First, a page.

“This disposal method has been proven and continues to be used to dispose of surplus plutonium from various DOE sites,” officials wrote in the report.
Disposal at WIPP
According to the Aerospace study, the most likely disposal site would be the Waste Isolation Pilot Plant, which is closed due to the radiation exposure incident.
Two isolated events took place at the plant, according to DOE. On Feb. 5, 2014 a salt haul truck caught fire. Workers were evacuated, and the underground portion of WIPP was shut down. Six workers were treated for smoke inhalation.
Nine days later, late in the evening of Feb. 14, 2014, a second, unrelated event occurred when a continuous air monitor alarmed during the night shift. Only 11 employees were at the WIPP site on the surface, and no employees were underground.
Two other WIPP employees reported to the site a couple of hours later. The air monitor measured airborne radioactivity close to the operating location where waste was being stored, and ventilation air was pulled from the underground repository by huge fans on the surface. This exhaust consisted of unfiltered air, and ultimately caused the exposure incident.
Since then, the plant has been shut down until further notice and as of last month, officials said it is still too early to say when the plant will reopen.
The looming uncertainty is worrisome to MOX supporters and opposers, including SRS Watch – an independent group that monitors activities at SRS.
SRS Watch Director Tom Clements said WIPP’s initial purpose of storing transuranic waste, solid waste consisting of clothing, tools, rags, residues, debris and other items contaminated with plutonium, may cause space issues.
“I’m afraid there may not be capacity at WIPP (to house the waste),” Clements said. “But I can be supportive of the down-blending option as long as it meets the proper regulations and laws.”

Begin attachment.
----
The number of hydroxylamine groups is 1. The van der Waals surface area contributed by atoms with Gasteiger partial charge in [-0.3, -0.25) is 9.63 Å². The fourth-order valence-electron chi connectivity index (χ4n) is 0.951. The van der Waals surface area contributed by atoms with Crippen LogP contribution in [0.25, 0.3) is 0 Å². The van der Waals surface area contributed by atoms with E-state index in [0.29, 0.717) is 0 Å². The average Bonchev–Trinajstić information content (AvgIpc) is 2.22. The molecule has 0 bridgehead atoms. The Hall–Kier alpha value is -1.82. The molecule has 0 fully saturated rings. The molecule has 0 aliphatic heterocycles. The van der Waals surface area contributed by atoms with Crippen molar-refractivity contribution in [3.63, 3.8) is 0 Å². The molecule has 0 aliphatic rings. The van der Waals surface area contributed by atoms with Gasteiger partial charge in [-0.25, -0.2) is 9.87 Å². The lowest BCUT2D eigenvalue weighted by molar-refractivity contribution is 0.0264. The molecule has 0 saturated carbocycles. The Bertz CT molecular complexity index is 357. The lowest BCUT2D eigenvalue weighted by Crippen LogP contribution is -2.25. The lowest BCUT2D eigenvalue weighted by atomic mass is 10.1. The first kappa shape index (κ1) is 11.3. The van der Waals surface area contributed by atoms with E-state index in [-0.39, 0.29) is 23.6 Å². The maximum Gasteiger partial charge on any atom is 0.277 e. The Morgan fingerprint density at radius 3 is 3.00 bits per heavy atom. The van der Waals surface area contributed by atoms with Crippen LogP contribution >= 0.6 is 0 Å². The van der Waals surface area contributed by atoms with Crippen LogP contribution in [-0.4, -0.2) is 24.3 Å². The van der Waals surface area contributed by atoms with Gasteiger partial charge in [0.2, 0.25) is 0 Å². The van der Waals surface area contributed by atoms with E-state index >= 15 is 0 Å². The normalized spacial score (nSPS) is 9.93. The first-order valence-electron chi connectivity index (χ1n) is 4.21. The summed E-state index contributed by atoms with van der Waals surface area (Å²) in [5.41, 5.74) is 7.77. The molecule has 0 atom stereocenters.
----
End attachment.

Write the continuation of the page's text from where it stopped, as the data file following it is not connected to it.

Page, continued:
Ed Lyman, a senior scientist with the Union of Concerned Scientists, also expressed concern with the down-blending approach, stating there is still more analysis to do to evaluate the security and safety of the method.
“The safety of the material used to down-blend, which has a classified composition, needs to be demonstrated to the satisfaction of the state of New Mexico,” Lyman said. “But these issues are minor in comparison to the safety and security problems of the MOX approach.”
Part 2 of the MOX alternative study is scheduled for a September release. The study will review three other plutonium disposition options.
One option, the use of fast reactors, is currently being used by Russia in to hold up its end of the nonproliferation agreement.
In that process, plutonium-based nuclear weapons would be broken down into plutonium metal and used to charge a casting furnace. The plutonium would then be blended with uranium and zirconium in the fast reactor, creating a metal fuel out of the weapons-grade material. The method last year was projected to have a $50 billion lifecycle cost.
Another option is immobilization, and would include the construction of a “can-in canister” facility. Plutonium would be immobilized into either a ceramic or glass form, placed in a can and surrounded with high-level waste glass, or HLW glass, in a glass waste canister, which is why it is phrased, “can-in canister.”
Officials highlighted uncertainties with the method, but priced it last year at about $29 billion.
The final method is the use of a deep borehole and would consist of drilling boreholes into crystalline basement rock. Holes would run to 5,000 meters deep. Canisters would be placed into the lower 2,000 meters of the borehole, and the upper borehole would be sealed with compacted clay or cement.
Cost projections for the borehole method were not included in the study.